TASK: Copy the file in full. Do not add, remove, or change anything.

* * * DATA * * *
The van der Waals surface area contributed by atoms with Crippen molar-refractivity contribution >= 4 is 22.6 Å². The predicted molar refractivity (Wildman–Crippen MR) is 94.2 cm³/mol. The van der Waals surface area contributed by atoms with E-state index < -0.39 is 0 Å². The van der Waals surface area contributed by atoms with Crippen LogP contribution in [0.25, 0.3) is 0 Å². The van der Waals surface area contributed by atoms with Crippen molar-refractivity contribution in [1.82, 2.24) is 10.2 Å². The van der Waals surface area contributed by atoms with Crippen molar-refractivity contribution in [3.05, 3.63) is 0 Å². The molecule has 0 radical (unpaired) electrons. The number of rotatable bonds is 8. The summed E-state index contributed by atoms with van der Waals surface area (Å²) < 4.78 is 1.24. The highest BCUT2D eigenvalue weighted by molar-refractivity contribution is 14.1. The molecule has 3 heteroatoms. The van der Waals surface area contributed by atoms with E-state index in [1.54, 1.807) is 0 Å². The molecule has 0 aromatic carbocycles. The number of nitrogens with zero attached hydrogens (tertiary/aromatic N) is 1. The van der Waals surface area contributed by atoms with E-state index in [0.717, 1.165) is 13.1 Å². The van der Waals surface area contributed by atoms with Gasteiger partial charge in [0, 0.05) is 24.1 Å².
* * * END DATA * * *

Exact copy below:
The van der Waals surface area contributed by atoms with Crippen molar-refractivity contribution >= 4 is 22.6 Å². The predicted molar refractivity (Wildman–Crippen MR) is 94.2 cm³/mol. The van der Waals surface area contributed by atoms with E-state index < -0.39 is 0 Å². The van der Waals surface area contributed by atoms with Crippen LogP contribution in [0.25, 0.3) is 0 Å². The van der Waals surface area contributed by atoms with Crippen molar-refractivity contribution in [1.82, 2.24) is 10.2 Å². The van der Waals surface area contributed by atoms with Crippen molar-refractivity contribution in [3.05, 3.63) is 0 Å². The molecule has 0 radical (unpaired) electrons. The number of rotatable bonds is 8. The summed E-state index contributed by atoms with van der Waals surface area (Å²) < 4.78 is 1.24. The highest BCUT2D eigenvalue weighted by molar-refractivity contribution is 14.1. The molecule has 3 heteroatoms. The van der Waals surface area contributed by atoms with E-state index in [1.54, 1.807) is 0 Å². The molecule has 0 aromatic carbocycles. The number of nitrogens with zero attached hydrogens (tertiary/aromatic N) is 1. The van der Waals surface area contributed by atoms with E-state index in [0.717, 1.165) is 13.1 Å². The van der Waals surface area contributed by atoms with Gasteiger partial charge in [0, 0.05) is 24.1 Å².